It's funny how the tropes of so many horror films seem to shield the people watching them—and making them—from larger and much more frightening realities.
Horror movies deal with reality even when the people making them aren't aware of it. And they're often quite reactionary. "If you have sex, you will be stabbed to death." That's a reinforcement of puritanical values, and those values seem to drive a lot of people anyway. So I say: let's peel those clichés away, and let's look at some real horror—some real things that we're afraid of. And maybe we can be enlightened and go forth and make a better world. I always think that my films are hopeful, and that when people wake up in life they can try to make a change. That might not be true. That might be a presumption.
Sometimes it seems like the very worst horror movies—and I mean the ones that are bad in every way, from form to content to ideology—are the ones that succeed.
I have had no financial success. It's essential to acknowledge that. But you can have a loyal fan base. There's a history of worthwhile artists who didn't find enormous remuneration but have a pocket of fans. This is a fate that I can only hope for.
So you can live with being a cult figure?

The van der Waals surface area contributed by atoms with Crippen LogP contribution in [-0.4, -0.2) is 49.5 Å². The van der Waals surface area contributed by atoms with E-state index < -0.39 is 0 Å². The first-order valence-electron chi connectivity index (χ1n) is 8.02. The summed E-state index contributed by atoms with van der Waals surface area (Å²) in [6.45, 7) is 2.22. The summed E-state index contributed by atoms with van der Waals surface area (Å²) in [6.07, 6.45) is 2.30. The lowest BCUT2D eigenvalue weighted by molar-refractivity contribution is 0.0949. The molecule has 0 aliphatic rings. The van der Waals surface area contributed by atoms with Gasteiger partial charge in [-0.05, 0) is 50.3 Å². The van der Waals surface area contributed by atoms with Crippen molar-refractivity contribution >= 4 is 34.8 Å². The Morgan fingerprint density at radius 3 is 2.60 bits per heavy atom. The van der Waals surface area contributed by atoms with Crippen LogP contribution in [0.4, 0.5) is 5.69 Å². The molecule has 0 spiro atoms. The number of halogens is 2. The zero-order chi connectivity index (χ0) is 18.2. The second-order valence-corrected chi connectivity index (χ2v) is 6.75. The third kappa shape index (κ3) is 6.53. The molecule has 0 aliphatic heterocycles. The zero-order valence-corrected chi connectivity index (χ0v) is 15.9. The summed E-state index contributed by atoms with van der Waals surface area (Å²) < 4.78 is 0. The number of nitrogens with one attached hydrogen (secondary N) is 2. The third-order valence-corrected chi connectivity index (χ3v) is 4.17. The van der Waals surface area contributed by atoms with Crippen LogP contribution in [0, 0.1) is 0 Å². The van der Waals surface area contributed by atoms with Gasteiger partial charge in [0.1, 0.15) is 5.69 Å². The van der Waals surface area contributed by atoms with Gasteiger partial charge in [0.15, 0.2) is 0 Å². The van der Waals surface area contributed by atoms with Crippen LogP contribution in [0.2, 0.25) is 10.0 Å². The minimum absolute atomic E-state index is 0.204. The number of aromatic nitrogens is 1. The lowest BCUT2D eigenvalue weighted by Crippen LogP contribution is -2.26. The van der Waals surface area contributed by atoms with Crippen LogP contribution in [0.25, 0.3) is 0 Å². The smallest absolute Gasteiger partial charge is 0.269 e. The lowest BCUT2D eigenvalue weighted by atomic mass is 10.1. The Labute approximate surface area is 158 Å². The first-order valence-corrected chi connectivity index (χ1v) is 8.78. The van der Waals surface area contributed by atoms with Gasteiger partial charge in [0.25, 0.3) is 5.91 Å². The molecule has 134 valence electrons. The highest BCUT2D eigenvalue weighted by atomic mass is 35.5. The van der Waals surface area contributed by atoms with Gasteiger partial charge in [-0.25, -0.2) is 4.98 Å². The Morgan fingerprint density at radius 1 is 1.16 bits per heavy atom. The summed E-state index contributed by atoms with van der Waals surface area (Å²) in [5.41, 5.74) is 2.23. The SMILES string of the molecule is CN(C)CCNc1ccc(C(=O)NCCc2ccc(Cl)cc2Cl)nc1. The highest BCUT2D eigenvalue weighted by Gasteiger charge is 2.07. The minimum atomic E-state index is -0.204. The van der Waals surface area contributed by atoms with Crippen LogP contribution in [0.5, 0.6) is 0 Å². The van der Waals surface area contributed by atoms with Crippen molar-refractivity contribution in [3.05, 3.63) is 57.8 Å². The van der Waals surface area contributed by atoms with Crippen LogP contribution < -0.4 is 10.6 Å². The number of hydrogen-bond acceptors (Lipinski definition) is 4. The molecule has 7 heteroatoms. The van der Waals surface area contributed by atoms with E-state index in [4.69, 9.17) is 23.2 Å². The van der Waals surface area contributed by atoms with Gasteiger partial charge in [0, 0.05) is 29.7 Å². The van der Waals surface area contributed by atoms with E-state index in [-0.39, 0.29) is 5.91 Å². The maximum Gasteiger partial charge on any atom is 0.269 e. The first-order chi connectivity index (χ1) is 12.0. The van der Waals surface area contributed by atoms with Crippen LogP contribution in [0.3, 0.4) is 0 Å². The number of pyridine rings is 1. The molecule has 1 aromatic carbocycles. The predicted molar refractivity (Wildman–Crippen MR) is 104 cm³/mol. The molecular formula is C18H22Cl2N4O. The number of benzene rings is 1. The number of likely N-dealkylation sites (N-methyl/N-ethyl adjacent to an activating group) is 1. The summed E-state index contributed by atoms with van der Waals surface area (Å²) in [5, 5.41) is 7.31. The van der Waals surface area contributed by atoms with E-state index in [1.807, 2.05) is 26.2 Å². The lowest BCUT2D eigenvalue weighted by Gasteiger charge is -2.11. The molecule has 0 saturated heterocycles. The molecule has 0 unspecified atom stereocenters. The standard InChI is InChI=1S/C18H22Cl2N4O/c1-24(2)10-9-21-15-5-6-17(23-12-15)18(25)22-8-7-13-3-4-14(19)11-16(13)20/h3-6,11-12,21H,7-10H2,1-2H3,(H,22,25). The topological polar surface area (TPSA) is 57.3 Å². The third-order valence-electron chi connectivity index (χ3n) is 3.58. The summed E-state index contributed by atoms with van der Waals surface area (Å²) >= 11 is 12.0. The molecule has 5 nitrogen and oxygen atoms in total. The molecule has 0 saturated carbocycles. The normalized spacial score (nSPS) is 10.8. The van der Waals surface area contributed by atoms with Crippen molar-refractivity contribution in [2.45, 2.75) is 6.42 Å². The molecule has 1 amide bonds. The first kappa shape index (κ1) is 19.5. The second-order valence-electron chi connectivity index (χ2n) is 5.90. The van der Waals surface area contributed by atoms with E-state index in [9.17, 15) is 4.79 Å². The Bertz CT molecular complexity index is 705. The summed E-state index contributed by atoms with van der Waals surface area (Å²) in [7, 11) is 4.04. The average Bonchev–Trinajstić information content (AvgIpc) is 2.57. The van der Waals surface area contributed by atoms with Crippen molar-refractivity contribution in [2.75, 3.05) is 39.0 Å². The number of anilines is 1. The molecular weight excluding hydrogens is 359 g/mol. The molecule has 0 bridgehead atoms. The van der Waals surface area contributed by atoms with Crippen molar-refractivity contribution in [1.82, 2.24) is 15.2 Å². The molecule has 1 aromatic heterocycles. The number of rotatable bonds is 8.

I think so. That's one thing about getting older. I realize, for example, that when I was younger, Jaws was my favourite movie. I felt a kinship with Spielberg. I don't think that I deserved to be him. I feel a kinship with Hitchcock, Polanski, and Scorsese, too. When I see their films, I know what they're doing. I just didn't have the mechanism to be as powerful as they were. Everyone has their weaknesses. I think that it's a profound thing. You think about somebody like Ed Wood, who had so much passion—you can have all that passion and not be as good at something as you want to be. It's not about self-pity. I think a lot of my faults stem from my having a marginalized perspective. The things that I like aren't very mainstream. I like monsters. And monsters aren't as popular as slasher movies, right now, or ghosts. You always have to account for your own taste.